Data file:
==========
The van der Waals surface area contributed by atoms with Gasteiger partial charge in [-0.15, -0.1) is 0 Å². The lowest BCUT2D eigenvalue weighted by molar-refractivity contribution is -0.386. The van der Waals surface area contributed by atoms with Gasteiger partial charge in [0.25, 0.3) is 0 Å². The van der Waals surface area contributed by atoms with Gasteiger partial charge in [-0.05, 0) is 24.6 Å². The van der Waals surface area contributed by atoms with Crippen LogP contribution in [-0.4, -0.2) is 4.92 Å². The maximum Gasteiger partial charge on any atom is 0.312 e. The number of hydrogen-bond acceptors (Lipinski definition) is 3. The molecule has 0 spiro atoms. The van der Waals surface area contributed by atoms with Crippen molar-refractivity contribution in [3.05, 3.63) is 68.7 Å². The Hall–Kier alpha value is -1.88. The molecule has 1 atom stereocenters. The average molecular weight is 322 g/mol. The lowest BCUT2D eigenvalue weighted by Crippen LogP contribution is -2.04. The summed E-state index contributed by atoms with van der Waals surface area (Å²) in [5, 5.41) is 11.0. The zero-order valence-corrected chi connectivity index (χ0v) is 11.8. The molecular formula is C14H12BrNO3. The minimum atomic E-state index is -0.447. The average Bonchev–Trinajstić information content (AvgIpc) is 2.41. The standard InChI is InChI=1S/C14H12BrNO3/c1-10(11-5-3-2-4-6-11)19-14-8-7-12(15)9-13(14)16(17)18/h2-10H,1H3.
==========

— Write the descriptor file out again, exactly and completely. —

The van der Waals surface area contributed by atoms with Gasteiger partial charge in [-0.15, -0.1) is 0 Å². The lowest BCUT2D eigenvalue weighted by molar-refractivity contribution is -0.386. The van der Waals surface area contributed by atoms with Gasteiger partial charge in [0.25, 0.3) is 0 Å². The van der Waals surface area contributed by atoms with Gasteiger partial charge in [-0.05, 0) is 24.6 Å². The van der Waals surface area contributed by atoms with Crippen LogP contribution in [-0.4, -0.2) is 4.92 Å². The maximum Gasteiger partial charge on any atom is 0.312 e. The number of hydrogen-bond acceptors (Lipinski definition) is 3. The molecule has 0 spiro atoms. The van der Waals surface area contributed by atoms with Crippen molar-refractivity contribution in [3.05, 3.63) is 68.7 Å². The Hall–Kier alpha value is -1.88. The molecule has 1 atom stereocenters. The average molecular weight is 322 g/mol. The lowest BCUT2D eigenvalue weighted by Crippen LogP contribution is -2.04. The summed E-state index contributed by atoms with van der Waals surface area (Å²) in [5, 5.41) is 11.0. The zero-order valence-corrected chi connectivity index (χ0v) is 11.8. The molecular formula is C14H12BrNO3. The minimum atomic E-state index is -0.447. The average Bonchev–Trinajstić information content (AvgIpc) is 2.41. The standard InChI is InChI=1S/C14H12BrNO3/c1-10(11-5-3-2-4-6-11)19-14-8-7-12(15)9-13(14)16(17)18/h2-10H,1H3.